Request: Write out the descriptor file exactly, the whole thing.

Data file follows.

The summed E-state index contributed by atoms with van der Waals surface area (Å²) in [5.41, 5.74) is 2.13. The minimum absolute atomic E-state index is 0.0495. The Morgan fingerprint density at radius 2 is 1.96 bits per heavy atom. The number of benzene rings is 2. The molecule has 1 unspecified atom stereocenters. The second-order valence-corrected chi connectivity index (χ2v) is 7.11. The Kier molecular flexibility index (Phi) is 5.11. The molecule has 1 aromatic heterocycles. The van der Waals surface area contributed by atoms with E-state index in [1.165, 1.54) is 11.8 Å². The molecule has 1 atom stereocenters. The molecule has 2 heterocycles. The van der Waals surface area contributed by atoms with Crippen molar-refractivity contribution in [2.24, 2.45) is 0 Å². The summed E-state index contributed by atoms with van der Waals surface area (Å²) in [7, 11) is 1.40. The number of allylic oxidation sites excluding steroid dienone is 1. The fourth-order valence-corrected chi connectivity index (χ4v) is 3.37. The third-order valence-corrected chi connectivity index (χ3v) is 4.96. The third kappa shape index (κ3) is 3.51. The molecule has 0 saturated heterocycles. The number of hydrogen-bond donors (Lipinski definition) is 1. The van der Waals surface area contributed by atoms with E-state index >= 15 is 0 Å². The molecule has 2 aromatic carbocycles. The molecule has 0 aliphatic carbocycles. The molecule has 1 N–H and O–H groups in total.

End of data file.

The summed E-state index contributed by atoms with van der Waals surface area (Å²) in [5.41, 5.74) is 2.13. The minimum absolute atomic E-state index is 0.0495. The Morgan fingerprint density at radius 2 is 1.96 bits per heavy atom. The number of benzene rings is 2. The molecule has 1 unspecified atom stereocenters. The second-order valence-corrected chi connectivity index (χ2v) is 7.11. The Kier molecular flexibility index (Phi) is 5.11. The molecule has 1 aromatic heterocycles. The van der Waals surface area contributed by atoms with E-state index in [1.165, 1.54) is 11.8 Å². The molecule has 1 atom stereocenters. The molecule has 2 heterocycles. The van der Waals surface area contributed by atoms with Crippen molar-refractivity contribution in [2.24, 2.45) is 0 Å². The summed E-state index contributed by atoms with van der Waals surface area (Å²) in [7, 11) is 1.40. The number of allylic oxidation sites excluding steroid dienone is 1. The fourth-order valence-corrected chi connectivity index (χ4v) is 3.37. The third-order valence-corrected chi connectivity index (χ3v) is 4.96. The third kappa shape index (κ3) is 3.51. The molecule has 0 saturated heterocycles. The number of hydrogen-bond donors (Lipinski definition) is 1. The van der Waals surface area contributed by atoms with E-state index >= 15 is 0 Å². The molecule has 2 aromatic carbocycles. The molecule has 0 aliphatic carbocycles. The molecule has 1 N–H and O–H groups in total.